USCIS Expands Efforts to Highlight Citizenship and Immigrant Integration

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To boost  citizenship and immigrant integration and be in consistence with recommendations from the White House Task Force on New America, the United States Citizenship and Immigration Services (USCIS) has developed a series of initiatives to improve customer service, highlight the importance of citizenship, and support aspiring citizens. These efforts are to help the process of economic mobility and social inclusion for newcomers and their children.

Citizenship Public Education and Awareness

According to the most recent estimates by the Department of Homeland Security’s Office of Immigration Statistics, 8.8 million permanent residents (green card holders) are eligible to apply for citizenship. The analysis showed that the median time spent as a permanent resident before becoming a U.S. citizen is seven years. Green card holders who meet all eligibility requirements may apply for citizenship after five years, or after three years if they are married to a U.S. citizen.

USCIS launched the Citizenship Public Education and Awareness Campaign in July 2015 in an effort to raise awareness about the rights, responsibilities and importance of U.S. citizenship, and provide information on the naturalization process and USCIS educational resources. The campaign began by targeting digital media markets in California, New York, Texas, and Florida. Beginning this month, USCIS will expand the campaign into six additional states – New Jersey, Illinois, Massachusetts, Virginia, Washington, and Arizona. Together, these 10 states are home to 75 percent of the country’s 13.3 million permanent residents.

USCIS has also released a new series of print ads in Korean, Spanish and Tagalog, along with new widgets (small, online applications that can be embedded into Web pages or social media sites) in English and Spanish.

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These are some ways that community organizations can support the campaign:

In addition, USCIS will use its Electronic Immigration System to notify permanent residents about their potential eligibility for naturalization (through a pop-up message) when they seek to renew or replace a green card.

New for Constitution Week this year, USCIS is inviting people to share six-word essays describing what citizenship means to them, using the hashtag #citizenship6.

Grants Supporting Citizenship and Immigrant Integration

USCIS continues to help build community capacity to prepare immigrants for citizenship through the Citizenship and Integration Grant Program. Today, USCIS announced nearly $10 million in grants to 40 organizations that will help permanent residents prepare and apply for U.S. citizenship. Located in 26 states, these organizations will receive federal funding to support citizenship preparation services for permanent residents through September 2017.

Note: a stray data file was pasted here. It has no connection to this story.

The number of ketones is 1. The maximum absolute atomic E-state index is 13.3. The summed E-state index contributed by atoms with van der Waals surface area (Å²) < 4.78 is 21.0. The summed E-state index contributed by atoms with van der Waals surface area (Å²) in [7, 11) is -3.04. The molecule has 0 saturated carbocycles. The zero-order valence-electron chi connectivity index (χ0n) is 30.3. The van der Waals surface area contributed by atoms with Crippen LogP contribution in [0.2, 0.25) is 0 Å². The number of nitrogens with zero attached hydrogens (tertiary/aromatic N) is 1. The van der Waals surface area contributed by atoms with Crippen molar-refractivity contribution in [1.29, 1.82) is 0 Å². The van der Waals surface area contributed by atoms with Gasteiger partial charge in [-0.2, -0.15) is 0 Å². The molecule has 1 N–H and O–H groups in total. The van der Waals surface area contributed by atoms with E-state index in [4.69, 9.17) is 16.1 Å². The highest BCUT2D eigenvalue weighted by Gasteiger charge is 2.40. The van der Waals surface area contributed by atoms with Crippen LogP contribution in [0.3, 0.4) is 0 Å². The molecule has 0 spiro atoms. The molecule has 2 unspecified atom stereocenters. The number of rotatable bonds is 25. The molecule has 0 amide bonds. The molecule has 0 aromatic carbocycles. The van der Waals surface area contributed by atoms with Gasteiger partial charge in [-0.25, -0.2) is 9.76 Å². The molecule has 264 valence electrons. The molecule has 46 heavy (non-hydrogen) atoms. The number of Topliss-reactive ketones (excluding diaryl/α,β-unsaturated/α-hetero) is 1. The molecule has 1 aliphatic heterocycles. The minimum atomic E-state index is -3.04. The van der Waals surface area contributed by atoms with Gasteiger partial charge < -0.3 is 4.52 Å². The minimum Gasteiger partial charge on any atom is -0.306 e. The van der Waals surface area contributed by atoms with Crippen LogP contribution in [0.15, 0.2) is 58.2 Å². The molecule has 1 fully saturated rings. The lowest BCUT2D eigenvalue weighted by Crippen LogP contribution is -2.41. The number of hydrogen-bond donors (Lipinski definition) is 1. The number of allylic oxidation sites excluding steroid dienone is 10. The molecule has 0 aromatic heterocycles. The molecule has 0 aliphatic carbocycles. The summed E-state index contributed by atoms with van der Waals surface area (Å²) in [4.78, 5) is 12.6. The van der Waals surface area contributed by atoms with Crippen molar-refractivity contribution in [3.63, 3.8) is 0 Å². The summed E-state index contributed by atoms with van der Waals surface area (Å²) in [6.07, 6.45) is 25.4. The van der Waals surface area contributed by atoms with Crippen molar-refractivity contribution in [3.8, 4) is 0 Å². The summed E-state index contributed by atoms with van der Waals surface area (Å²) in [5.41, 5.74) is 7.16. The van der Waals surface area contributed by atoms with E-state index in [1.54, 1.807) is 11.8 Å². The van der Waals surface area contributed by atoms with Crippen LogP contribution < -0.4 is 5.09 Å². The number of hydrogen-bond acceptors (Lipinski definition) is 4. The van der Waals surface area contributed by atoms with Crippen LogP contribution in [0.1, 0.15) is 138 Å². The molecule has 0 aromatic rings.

Since it began in 2009, the Citizenship and Integration Grant Program has awarded a total of $53 million through 262 competitive grants to public or private nonprofit organizations in 35 states and the District of Columbia. Now in its seventh year, the program has helped more than 122,000 permanent residents prepare for citizenship.

USCIS anticipates that approximately 25,000 permanent residents will receive citizenship preparation services by Sept. 30, 2017 as a result of the fiscal year (FY) 2015 awards issued through the grant program. An additional 12,000 permanent residents will be served under the ongoing FY 2014 program, which continues through Sept. 30, 2016.

For a full list of 2015 award recipients, visit uscis.gov/grants.

Outreach and Engagement with Municipal Governments

Since local communities play a critical role in welcoming and assisting immigrants, USCIS relies on state and local municipal partnerships to help educate immigrants about naturalization and lawful immigration. Through these partnerships, USCIS provides information and resources to support outreach and engagement, training and technical assistance, and citizenship education in communities. Today, USCIS announced new partnerships with Houston and Seattle and renewed partnerships with Chicago and the Metropolitan Government of Nashville and Davidson County, Tennessee. With these announcements, USCIS now has a total of eight municipal partners.

Under these partnerships, USCIS has distributed more than 300,000 copies of educational materials on citizenship and the unauthorized practice of immigration law; established 330 citizenship corners in municipal facilities; conducted more than 2conference0 naturalization information sessions; provided training on the naturalization process to library and other municipal staff members; aired USCIS educational videos and public service announcements on public broadcast stations; and conducted naturalization ceremonies at local government venues.

USCIS is also committed to supporting the White House’s Building Welcoming Communities Campaign. Welcoming communities are cities, counties or towns that strive to bring immigrants, refugees a

nd U.S.-born residents together to create a positive environment for all. A key recommendation of the Task Force on New Americans’ action plan was to launch a campaign to support existing efforts and encourage additional communities to develop integration strategies tailored to their needs. As part of this effort, USCIS will provide technical assistance on citizenship education and outreach, and guidance on avoiding immigration services scams, to communities that commit to the campaign.

 

 

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